This content was excerpted from EyeNet’s MIPS Manual 2017.
In May, the American Academy of Ophthalmic Executives (AAOE) organized a “MIPS week” on e-Talk. The listserv’s participants were asked to share their strategies for tackling MIPS, and they responded with the following posts.
e-Talk: “Pick your pace—2017 is the year of flexibility when considering the new MIPS program. If you successfully submit a quality measure, you will avoid the penalty in 2019. Consider maximizing points in all the categories to use 2017 as a year to learn more about this program. What do you have to lose?”
e-Talk: “We developed a committee and have reviewed each performance category of MIPS and chose our measures/activities. The committee meets bimonthly and consists of IT, an administrator, a billing manager, a tech supervisor, and a physician representative.”
e-Talk: “For the quality measures, with extra points I think we will be in the high 40s to 50s of the 60 points available. For improvement activities and ACI portions of MIPS we must make other efforts. For us, the ACI portion is the most challenging.” (Editor’s note: For ACI, you can earn the 5% registry bonus by integrating your EHR system with the IRIS Registry; IRIS/EHR integration will also help you satisfy several improvement activities [see Table 7, which is a downloadable PDF].)
e-Talk: “We identified all the measures and boxes we needed to tick to go well above and beyond any threshold (we’re hedging our bets in case something goes wrong and we miss something), and our clinical manager monitors our numbers at least weekly. We had in-service meetings with the doctors, techs, and scribes to make sure they were clicking any appropriate box in our EHR; we reviewed work-up protocol; and we discussed proper terminology and documentation to coincide with the mapping between our EHR and the IRIS Registry [for IRIS Registry/EHR integration].”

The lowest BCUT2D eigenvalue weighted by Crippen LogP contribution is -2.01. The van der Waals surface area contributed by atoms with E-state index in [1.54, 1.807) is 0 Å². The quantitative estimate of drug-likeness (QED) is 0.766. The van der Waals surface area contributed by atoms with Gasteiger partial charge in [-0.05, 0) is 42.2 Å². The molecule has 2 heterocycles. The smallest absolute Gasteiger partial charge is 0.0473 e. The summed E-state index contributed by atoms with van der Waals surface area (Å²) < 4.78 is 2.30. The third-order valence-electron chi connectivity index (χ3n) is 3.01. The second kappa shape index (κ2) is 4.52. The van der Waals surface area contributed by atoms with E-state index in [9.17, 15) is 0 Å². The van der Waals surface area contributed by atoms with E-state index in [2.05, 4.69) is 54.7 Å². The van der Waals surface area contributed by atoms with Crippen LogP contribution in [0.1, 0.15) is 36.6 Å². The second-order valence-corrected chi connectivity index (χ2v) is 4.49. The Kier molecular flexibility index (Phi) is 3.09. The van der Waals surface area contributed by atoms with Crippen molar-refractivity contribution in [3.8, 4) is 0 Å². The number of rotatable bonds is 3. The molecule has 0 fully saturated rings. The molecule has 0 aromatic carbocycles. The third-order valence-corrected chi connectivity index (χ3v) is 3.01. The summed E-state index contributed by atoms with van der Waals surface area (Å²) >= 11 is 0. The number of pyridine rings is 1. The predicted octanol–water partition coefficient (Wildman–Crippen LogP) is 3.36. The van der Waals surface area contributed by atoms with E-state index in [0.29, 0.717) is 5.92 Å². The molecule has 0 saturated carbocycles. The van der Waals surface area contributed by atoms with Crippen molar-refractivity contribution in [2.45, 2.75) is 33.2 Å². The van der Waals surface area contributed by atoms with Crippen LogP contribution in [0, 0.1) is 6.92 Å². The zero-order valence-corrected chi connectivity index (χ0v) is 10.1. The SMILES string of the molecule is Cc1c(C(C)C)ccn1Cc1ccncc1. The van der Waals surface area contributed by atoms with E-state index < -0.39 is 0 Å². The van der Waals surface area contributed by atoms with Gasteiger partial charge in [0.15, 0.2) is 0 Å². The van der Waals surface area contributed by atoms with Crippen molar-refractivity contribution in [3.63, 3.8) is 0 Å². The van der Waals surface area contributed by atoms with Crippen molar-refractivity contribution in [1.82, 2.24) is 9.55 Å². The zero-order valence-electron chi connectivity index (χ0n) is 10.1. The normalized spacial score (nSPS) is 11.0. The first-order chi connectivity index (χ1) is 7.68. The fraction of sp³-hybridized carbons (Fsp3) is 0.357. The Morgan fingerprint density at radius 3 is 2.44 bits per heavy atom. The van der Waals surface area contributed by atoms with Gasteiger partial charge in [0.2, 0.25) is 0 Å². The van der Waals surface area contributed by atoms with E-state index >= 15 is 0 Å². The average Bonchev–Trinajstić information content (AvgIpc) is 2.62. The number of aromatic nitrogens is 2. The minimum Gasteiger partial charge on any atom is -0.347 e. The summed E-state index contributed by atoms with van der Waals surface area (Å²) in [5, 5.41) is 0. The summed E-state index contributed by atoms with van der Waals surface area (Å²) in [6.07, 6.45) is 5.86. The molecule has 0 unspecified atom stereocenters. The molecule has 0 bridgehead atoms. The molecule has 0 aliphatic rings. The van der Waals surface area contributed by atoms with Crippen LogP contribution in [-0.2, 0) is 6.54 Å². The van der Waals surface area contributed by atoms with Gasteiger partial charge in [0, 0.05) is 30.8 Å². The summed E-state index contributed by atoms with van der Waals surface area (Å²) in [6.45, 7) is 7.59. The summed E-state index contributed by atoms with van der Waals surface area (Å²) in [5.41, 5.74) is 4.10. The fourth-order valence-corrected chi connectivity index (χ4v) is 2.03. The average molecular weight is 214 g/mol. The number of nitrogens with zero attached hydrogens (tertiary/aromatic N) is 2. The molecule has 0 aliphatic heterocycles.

e-Talk: “Not all or nothing: Good news with MIPS and the quality reporting category! Even if you don’t meet a measure, you will still receive some points for reporting. Look for opportunities to receive extra credit like submitting additional high-priority measures.”
e-Talk: “Our practice participates in a Medicare Shared Savings Program Track 1 Accountable Care Organization [ACO]. Most ACOs, like ours, are currently Track 1 and do not bear financial risk and, therefore, are not considered advanced alternative payment models [APMs] by CMS. Although the ACO will report quality measures for our practice, we still plan to report our practice’s quality measures using the IRIS Registry. In the unlikely event the ACO does not report quality measures successfully, CMS will be able to use the measures we report so that we can avoid any penalty payment for our practice.”
How to Access e-Talk
The e-Talk listserv is confidential and unmoderated, and it is only open to members of the American Academy of Ophthalmic Executives (aao.org/member-services/join). Go to aao.org/practice-management and click “Listservs.”
Next: MIPS Tips from e-Talk: MIPS in Practice
Note: Meeting regulatory requirements is a complicated process involving continually changing rules and the application of judgment to factual situations. The Academy does not guarantee or warrant that regulators and public or private payers will agree with the Academy’s information or recommendations. The Academy shall not be liable to you or any other party to any extent whatsoever for errors in, or omissions from, any such information provided by the Academy, its employees, agents, or representatives.
COPYRIGHT© 2017, American Academy of Ophthalmology, Inc.® All rights reserved. No part of this publication may be reproduced without written permission from the publisher. American Academy of Ophthalmic Executives® and IRIS® Registry are trademarks of the American Academy of Ophthalmology®.